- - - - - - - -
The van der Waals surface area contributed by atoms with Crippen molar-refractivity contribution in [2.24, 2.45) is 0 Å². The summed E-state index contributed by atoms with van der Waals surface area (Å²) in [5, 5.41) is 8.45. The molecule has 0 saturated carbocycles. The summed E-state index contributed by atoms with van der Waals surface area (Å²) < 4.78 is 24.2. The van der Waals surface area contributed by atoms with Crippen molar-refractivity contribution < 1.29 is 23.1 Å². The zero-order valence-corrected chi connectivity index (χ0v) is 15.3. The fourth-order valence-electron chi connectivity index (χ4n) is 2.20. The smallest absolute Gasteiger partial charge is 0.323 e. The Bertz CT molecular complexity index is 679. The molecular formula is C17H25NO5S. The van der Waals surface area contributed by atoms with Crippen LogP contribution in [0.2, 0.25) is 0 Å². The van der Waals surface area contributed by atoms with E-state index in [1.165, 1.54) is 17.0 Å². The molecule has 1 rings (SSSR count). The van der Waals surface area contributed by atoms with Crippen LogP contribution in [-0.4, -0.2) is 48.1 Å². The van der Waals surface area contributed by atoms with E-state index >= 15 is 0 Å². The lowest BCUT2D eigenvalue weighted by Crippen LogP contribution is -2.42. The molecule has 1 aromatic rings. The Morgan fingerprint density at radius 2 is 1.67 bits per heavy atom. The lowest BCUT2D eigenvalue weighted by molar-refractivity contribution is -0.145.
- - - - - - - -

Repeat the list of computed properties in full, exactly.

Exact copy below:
The van der Waals surface area contributed by atoms with Crippen molar-refractivity contribution in [2.24, 2.45) is 0 Å². The summed E-state index contributed by atoms with van der Waals surface area (Å²) in [5, 5.41) is 8.45. The molecule has 0 saturated carbocycles. The summed E-state index contributed by atoms with van der Waals surface area (Å²) < 4.78 is 24.2. The van der Waals surface area contributed by atoms with Crippen molar-refractivity contribution < 1.29 is 23.1 Å². The zero-order valence-corrected chi connectivity index (χ0v) is 15.3. The fourth-order valence-electron chi connectivity index (χ4n) is 2.20. The smallest absolute Gasteiger partial charge is 0.323 e. The Bertz CT molecular complexity index is 679. The molecular formula is C17H25NO5S. The van der Waals surface area contributed by atoms with Crippen LogP contribution in [0.2, 0.25) is 0 Å². The van der Waals surface area contributed by atoms with E-state index in [1.165, 1.54) is 17.0 Å². The molecule has 1 rings (SSSR count). The van der Waals surface area contributed by atoms with Crippen LogP contribution in [-0.4, -0.2) is 48.1 Å². The van der Waals surface area contributed by atoms with E-state index >= 15 is 0 Å². The lowest BCUT2D eigenvalue weighted by Crippen LogP contribution is -2.42. The molecule has 1 aromatic rings. The Morgan fingerprint density at radius 2 is 1.67 bits per heavy atom. The lowest BCUT2D eigenvalue weighted by molar-refractivity contribution is -0.145.